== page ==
As tight as the screenplay is, there was still one specific detail that didn't make sense to me. I can't reveal what it is without giving away the whole story, but it bothered me. Some of the music (the score was by Nick Cave and Warren Ellis) felt too heavy in some of the more intimate scenes of the movie. It also has a pretty conventional way of shooting the snowy landscapes. But this is Sheridan's first time directing one of his screenplays and, with time, he will probably become as sharp in those aspects of filmmaking as he is with his screenplays. 

What did YOU think of Wind River? Let me know in the comments below! Thanks for reading!

Comments

Popular posts from this blog

"Marnie" is One of Alfred Hitchcock's Most Underrated Films: Review

Classic Film Review: "Marnie" (1964) If your list of favorite Alfred Hitchcock films does not include Marnie , you need to rethink your list. The 1964 film, adapted from the novel by Winston Graham, finds the Master of Suspense and his collaborators at the top of their game. Bernard Herrman's score is equal parts grand and hypnotic. Edith Head's costumes inform as much of Marnie's character as the script does. The production design is among the best in any Hitchcock film. It's a suspenseful psychodrama that allows Hitchcock to do what he does best. When it was originally released in July 1964, the film received mixed reviews from critics, ending a hot streak for Hitchcock that included North by Northwest, Pyscho, and The Birds . In the years since its initial release, Marnie has rightly become known as one of the films that best define Hitchcock's style. Tippi Hedren plays the titular Marnie, a thief who takes office jobs only to steal money from

Is the New Boomerang Streaming Service for Cartoons Worth It?

      Boomerang , the recently launched streaming service from Turner and Warner Bros, offers a host of classic cartoons from the '60s, '70s, '80s, '90s, and '00s that I loved as a kid. I have fond memories of watching Boomerang (the cable channel) as it always had old episodes of Scooby Doo and The Smurfs and without commercials to boot. It was the sister network of Cartoon Network, which had some cartoons I liked, but many that I didn't. But the cable channel known as Boomerang today carries primarily modern cartoons and is advertiser-supported, meaning the classics have been bumped to graveyard time slots or off the schedule completely. The first time I realized that the Boomerang channel of today does not resemble the Boomerang of my childhood is the first time I ever felt old . I mean, it's been less than a decade since I was obsessively collecting everything Scooby Doo I could find. But the past is past us now. I start college next week and no longe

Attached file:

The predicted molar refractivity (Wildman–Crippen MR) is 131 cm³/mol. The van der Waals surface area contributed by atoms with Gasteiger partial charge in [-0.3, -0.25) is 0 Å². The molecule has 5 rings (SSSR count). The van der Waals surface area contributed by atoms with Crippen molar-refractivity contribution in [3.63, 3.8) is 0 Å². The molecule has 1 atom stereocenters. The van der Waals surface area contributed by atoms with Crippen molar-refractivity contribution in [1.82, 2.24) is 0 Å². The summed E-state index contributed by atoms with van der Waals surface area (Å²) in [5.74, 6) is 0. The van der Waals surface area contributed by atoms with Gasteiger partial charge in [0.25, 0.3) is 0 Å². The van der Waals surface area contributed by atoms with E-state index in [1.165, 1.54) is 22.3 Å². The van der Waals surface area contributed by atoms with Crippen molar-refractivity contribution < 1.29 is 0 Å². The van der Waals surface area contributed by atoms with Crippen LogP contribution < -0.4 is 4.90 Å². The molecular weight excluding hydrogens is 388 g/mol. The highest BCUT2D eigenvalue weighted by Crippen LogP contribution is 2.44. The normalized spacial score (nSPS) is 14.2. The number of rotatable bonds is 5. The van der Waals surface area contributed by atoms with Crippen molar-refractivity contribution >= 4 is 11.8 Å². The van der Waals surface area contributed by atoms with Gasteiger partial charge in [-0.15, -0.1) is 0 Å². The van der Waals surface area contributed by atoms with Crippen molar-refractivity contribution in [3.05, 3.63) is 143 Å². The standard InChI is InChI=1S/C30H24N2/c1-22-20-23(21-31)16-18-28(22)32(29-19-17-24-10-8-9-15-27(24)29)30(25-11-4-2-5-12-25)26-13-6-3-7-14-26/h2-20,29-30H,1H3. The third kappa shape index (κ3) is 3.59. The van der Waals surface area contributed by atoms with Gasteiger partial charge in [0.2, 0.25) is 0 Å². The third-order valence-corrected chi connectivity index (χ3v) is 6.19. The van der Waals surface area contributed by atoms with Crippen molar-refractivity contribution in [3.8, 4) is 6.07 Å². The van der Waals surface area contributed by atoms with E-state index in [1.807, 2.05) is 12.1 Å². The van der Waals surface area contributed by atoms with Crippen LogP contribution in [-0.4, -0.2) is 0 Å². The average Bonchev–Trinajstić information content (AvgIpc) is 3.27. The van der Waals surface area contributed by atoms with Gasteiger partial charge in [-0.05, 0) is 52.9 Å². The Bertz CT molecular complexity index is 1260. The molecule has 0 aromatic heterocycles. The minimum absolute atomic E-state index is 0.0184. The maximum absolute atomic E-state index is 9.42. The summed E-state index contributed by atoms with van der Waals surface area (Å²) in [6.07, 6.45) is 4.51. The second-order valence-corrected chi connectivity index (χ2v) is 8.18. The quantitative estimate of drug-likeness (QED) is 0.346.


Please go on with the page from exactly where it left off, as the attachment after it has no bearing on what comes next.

"My Mind Turns Your Life Into Folklore": Why Taylor Swift's "Gold Rush" Is a Song About Songwriting

"My mind turns your life into folklore." That line, from the song "Gold Rush," is the only time the word "folklore" is spoken on either of Taylor Swift's 2020 records, Folklore and Evermore , the latter of which is where the song appears. The presence of the line indicates that "Gold Rush" is a pivotal song not only in Swift's lockdown duology, but in her maturation as a songwriter.  Swift's early albums often drew heavily from her own experiences, with fans and the media scouring her lyrics for clues as to which ex-boyfriend her numerous breakup songs referred. Her tumultuous dating life made as many headlines as her music, in part because it informed so much of the music. The discourse was often ridiculous and reductive, and thankfully, that period of her career is over (Swift has been in a relationship with the actor Joe Alwyn since 2016).  Both of her 2020 albums have their fair share of autobiographical songs, but they also see